“Shannon’s Funeral” (sorry for the spoiler) provides the last appearance of the main Lost theme on this album. After that it’s a trio of cues linked to Charlie. “All’s Forgiven…Except Charlie” features Eko’s theme. After a peaceful string introduction it uses the guitar instrumentation from “Hurley’s Handouts” for another montage sequence. About four minutes in Giacchino starts to repeat two notes over and over, increasingly turning these two notes from a peaceful endcap to dark foreshadowing. This part of the track is interesting, but not particularly great to listen to. “Charlie’s Dream” reprises “Charlie Hangs Around,” but with a disturbing piano melody while Charlie’s Temptation” is a simple iteration of the character’s somber theme.
The next few tracks mostly focus on more character themes. Sayid’s theme in “A New Trade” is very sad and remorseful while Rose and Bernard’s love theme is sweet and heartwarming. “The Last to Know” presents, for the first time, Sun & Jin’s beloved theme. In their first episode Giacchino used Asian-flavored accents and the main Lost theme for their flashbacks. Here he ditches the ethnic accents (fitting as he never used African drums for Eko or a duduk for Sayid) and creates the series’ most enduring love theme. Mixed in with these tracks are two suspense cues. “Mapquest” is a short cue that introduces a creepy Trek motif on harp. “Claire’s Escape” is much longer and full of start-stop suspense, but doesn’t offer much interesting.
The tracks from the finale, “Live Together, Die Alone,” are split into two sections. Those for the final conflict in the Hatch have a dank feel. “Toxic Avenger” is an eerie piece that utilizes airplane parts percussion. “I Crashed Your Plane, Brotha” builds suspense through escalating strings and harsh metallic percussion. At 0:59 the Main Mystery theme appears for one of the big revelations of the season. “Eko Blaster” starts mischievously and gets more perilous with thumping percussion.
Tracks 23-25 introduce the material for the Others, the mysterious natives of the island who start to reveal themselves. “The Hunt” starts with Giacchino’s first idea for them, a slow repeating thump that represents their stealthy antics in the first two seasons. After some tropical percussion this leads to the first album statement of the Others (later Ben) theme (0:52). This six note motif would become one of the major recurring themes of the series. Here it’s a simple signature, usually played on trombone. The track goes into eerie suspense mode with a harp motif that’s like “Mapquest” but not quite. At 2:55 Giacchino creates an echoing radar effect with what I believe is percussion. This leads to the introduction of the Finale Action theme. This theme would appear once in each finale from season 2-5. “The Hunt” has neat ambience, but is a bit too slow and moody to take up four minutes of album space. “McGale’s Navy” introduces another theme for the Others. This one is a winding identity that represents their image as semi-primitive islanders. The track slowly builds to another statement of the main Others theme. “Bon Voyage, Traitor” kicks off with Desmond’s theme, or at least the melody that would come to be associated with him in season three. It’s a dramatic piece that begged for further development and got it. Around 0:40 the track goes back to the Others with their two themes. After some long string notes Desmond’s theme repeats on violin (2:37). The rest of the track builds up (with some eerie ghost sound effects) to a final bombastic statement of the Others theme and a cliffhanger.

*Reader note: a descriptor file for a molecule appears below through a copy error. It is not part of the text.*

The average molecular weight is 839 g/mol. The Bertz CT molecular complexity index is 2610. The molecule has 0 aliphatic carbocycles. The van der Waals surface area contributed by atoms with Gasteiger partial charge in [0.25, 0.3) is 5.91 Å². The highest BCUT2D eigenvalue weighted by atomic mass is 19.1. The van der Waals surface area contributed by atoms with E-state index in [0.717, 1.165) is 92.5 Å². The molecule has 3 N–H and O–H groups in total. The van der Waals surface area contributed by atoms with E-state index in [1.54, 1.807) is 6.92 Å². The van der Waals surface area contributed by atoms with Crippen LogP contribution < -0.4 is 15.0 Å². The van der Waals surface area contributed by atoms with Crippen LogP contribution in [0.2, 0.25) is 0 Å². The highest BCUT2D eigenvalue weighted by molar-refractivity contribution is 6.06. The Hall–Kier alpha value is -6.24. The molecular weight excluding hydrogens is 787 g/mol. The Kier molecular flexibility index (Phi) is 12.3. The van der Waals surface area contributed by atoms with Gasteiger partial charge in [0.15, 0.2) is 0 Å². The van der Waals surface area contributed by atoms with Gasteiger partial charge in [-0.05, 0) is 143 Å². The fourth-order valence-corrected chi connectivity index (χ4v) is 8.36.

The soundtrack for season two has a lot of good music, but doesn’t quite come together as a particularly engrossing listen. It needs one or two strong themes to anchor all the music together and the abundance of dark and eerie suspense in between the character themes is a little much. Perhaps a full disc presentation with at least 10 more minutes of music could have solved this problem. Fans of the show will still enjoy this album. I can’t see any non-fans, however, enjoying this. Fortunately, with the expansion of concepts in future seasons, Giacchino would have the opportunity to carry his music to new heights. I find myself in the odd position in giving a low rating for good music. At least season two’s album sets up a bevy of themes for further development.
- Main Title (composed by J.J. Abrams) (0:17)
- Peace Through Superior Firepower (1:26)
- The Final Countdown (5:48)
- World’s Worst Landscaping (1:17)
- Mess It All Up (1:27)
- Hurley’s Handouts (4:42)
- Just Another Day on the Beach (2:47)
- Ana Cries (1:48)
- The Tribes Merge (2:03)
- The Gathering (4:19)
- Shannon’s Funeral (2:12)
- All’s Forgiven…Except Charlie (5:19)
- Charlie’s Dream (1:50)
- Charlie’s Temptation (0:51)
- A New Trade (2:39)
- Mapquest (0:39)
- Claire’s Escape (3:44)
- The Last to Know (2:21)
- Rose and Bernard (2:39)
- Toxic Avenger (0:40)
- I Crashed Your Plane, Brotha (1:45)
- Eko Blaster (1:44)
- The Hunt (3:57)
- McGale’s Navy (2:22)
- Bon Voyage, Traitor (5:30)
- End Title (0:32)